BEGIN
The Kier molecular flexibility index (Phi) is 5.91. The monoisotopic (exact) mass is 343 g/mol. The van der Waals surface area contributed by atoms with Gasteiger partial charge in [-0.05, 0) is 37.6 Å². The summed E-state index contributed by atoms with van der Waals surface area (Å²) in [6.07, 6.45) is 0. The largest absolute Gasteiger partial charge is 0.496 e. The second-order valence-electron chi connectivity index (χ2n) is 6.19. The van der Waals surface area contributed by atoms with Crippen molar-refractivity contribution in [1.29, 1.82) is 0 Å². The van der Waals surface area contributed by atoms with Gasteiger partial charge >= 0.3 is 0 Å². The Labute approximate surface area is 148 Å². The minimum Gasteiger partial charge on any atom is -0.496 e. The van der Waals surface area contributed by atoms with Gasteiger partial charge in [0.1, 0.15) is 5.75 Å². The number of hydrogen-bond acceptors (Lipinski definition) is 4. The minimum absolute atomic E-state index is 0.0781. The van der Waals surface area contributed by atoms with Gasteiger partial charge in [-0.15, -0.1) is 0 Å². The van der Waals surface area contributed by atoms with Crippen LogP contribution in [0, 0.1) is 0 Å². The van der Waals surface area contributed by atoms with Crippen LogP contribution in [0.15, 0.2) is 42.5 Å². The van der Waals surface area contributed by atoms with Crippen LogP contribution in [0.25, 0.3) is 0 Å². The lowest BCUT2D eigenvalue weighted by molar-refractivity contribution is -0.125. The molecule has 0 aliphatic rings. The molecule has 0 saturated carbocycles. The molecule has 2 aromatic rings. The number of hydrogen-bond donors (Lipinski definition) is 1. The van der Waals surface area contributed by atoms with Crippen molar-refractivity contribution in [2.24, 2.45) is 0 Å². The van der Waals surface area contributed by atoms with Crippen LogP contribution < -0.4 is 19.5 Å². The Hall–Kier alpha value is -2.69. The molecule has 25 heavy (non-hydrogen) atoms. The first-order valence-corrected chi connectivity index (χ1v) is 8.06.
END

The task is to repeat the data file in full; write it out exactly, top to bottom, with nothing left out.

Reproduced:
The Kier molecular flexibility index (Phi) is 5.91. The monoisotopic (exact) mass is 343 g/mol. The van der Waals surface area contributed by atoms with Gasteiger partial charge in [-0.05, 0) is 37.6 Å². The summed E-state index contributed by atoms with van der Waals surface area (Å²) in [6.07, 6.45) is 0. The largest absolute Gasteiger partial charge is 0.496 e. The second-order valence-electron chi connectivity index (χ2n) is 6.19. The van der Waals surface area contributed by atoms with Crippen molar-refractivity contribution in [1.29, 1.82) is 0 Å². The van der Waals surface area contributed by atoms with Gasteiger partial charge >= 0.3 is 0 Å². The Labute approximate surface area is 148 Å². The minimum Gasteiger partial charge on any atom is -0.496 e. The van der Waals surface area contributed by atoms with Gasteiger partial charge in [0.1, 0.15) is 5.75 Å². The number of hydrogen-bond acceptors (Lipinski definition) is 4. The minimum absolute atomic E-state index is 0.0781. The van der Waals surface area contributed by atoms with Gasteiger partial charge in [-0.15, -0.1) is 0 Å². The van der Waals surface area contributed by atoms with Crippen LogP contribution in [0, 0.1) is 0 Å². The van der Waals surface area contributed by atoms with Crippen LogP contribution in [0.15, 0.2) is 42.5 Å². The van der Waals surface area contributed by atoms with Crippen LogP contribution in [0.25, 0.3) is 0 Å². The lowest BCUT2D eigenvalue weighted by molar-refractivity contribution is -0.125. The molecule has 0 aliphatic rings. The molecule has 0 saturated carbocycles. The molecule has 2 aromatic rings. The number of hydrogen-bond donors (Lipinski definition) is 1. The van der Waals surface area contributed by atoms with Crippen molar-refractivity contribution in [2.24, 2.45) is 0 Å². The van der Waals surface area contributed by atoms with Crippen LogP contribution < -0.4 is 19.5 Å². The Hall–Kier alpha value is -2.69. The molecule has 25 heavy (non-hydrogen) atoms. The first-order valence-corrected chi connectivity index (χ1v) is 8.06.